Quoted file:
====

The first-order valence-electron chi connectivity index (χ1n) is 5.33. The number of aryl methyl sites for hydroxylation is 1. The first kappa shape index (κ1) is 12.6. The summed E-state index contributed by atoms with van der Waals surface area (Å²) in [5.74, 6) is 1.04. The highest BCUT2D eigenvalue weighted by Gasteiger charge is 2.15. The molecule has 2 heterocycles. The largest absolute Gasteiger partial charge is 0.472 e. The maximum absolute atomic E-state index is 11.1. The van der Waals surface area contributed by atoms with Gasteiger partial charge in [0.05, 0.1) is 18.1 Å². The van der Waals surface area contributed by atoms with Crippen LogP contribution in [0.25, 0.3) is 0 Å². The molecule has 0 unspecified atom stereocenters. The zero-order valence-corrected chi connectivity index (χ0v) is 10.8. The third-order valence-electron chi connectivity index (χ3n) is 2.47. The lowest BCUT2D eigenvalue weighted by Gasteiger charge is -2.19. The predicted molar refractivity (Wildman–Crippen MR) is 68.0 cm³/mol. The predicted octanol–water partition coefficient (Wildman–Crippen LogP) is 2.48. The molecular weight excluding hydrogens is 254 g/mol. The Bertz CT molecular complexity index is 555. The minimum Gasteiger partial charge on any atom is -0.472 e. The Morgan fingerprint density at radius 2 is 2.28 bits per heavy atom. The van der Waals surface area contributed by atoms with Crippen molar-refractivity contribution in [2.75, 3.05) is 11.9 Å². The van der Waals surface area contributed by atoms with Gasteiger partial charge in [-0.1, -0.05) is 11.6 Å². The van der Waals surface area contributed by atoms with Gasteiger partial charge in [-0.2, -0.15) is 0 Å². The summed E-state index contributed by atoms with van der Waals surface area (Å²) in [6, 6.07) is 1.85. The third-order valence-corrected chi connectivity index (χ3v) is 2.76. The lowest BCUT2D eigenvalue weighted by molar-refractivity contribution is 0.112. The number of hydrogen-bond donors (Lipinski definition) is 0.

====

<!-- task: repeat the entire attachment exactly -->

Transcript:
The first-order valence-electron chi connectivity index (χ1n) is 5.33. The number of aryl methyl sites for hydroxylation is 1. The first kappa shape index (κ1) is 12.6. The summed E-state index contributed by atoms with van der Waals surface area (Å²) in [5.74, 6) is 1.04. The highest BCUT2D eigenvalue weighted by Gasteiger charge is 2.15. The molecule has 2 heterocycles. The largest absolute Gasteiger partial charge is 0.472 e. The maximum absolute atomic E-state index is 11.1. The van der Waals surface area contributed by atoms with Gasteiger partial charge in [0.05, 0.1) is 18.1 Å². The van der Waals surface area contributed by atoms with Crippen LogP contribution in [0.25, 0.3) is 0 Å². The molecule has 0 unspecified atom stereocenters. The zero-order valence-corrected chi connectivity index (χ0v) is 10.8. The third-order valence-electron chi connectivity index (χ3n) is 2.47. The lowest BCUT2D eigenvalue weighted by Gasteiger charge is -2.19. The predicted molar refractivity (Wildman–Crippen MR) is 68.0 cm³/mol. The predicted octanol–water partition coefficient (Wildman–Crippen LogP) is 2.48. The molecular weight excluding hydrogens is 254 g/mol. The Bertz CT molecular complexity index is 555. The minimum Gasteiger partial charge on any atom is -0.472 e. The Morgan fingerprint density at radius 2 is 2.28 bits per heavy atom. The van der Waals surface area contributed by atoms with Crippen molar-refractivity contribution in [2.75, 3.05) is 11.9 Å². The van der Waals surface area contributed by atoms with Gasteiger partial charge in [-0.1, -0.05) is 11.6 Å². The van der Waals surface area contributed by atoms with Gasteiger partial charge in [-0.2, -0.15) is 0 Å². The summed E-state index contributed by atoms with van der Waals surface area (Å²) in [6, 6.07) is 1.85. The third-order valence-corrected chi connectivity index (χ3v) is 2.76. The lowest BCUT2D eigenvalue weighted by molar-refractivity contribution is 0.112. The number of hydrogen-bond donors (Lipinski definition) is 0.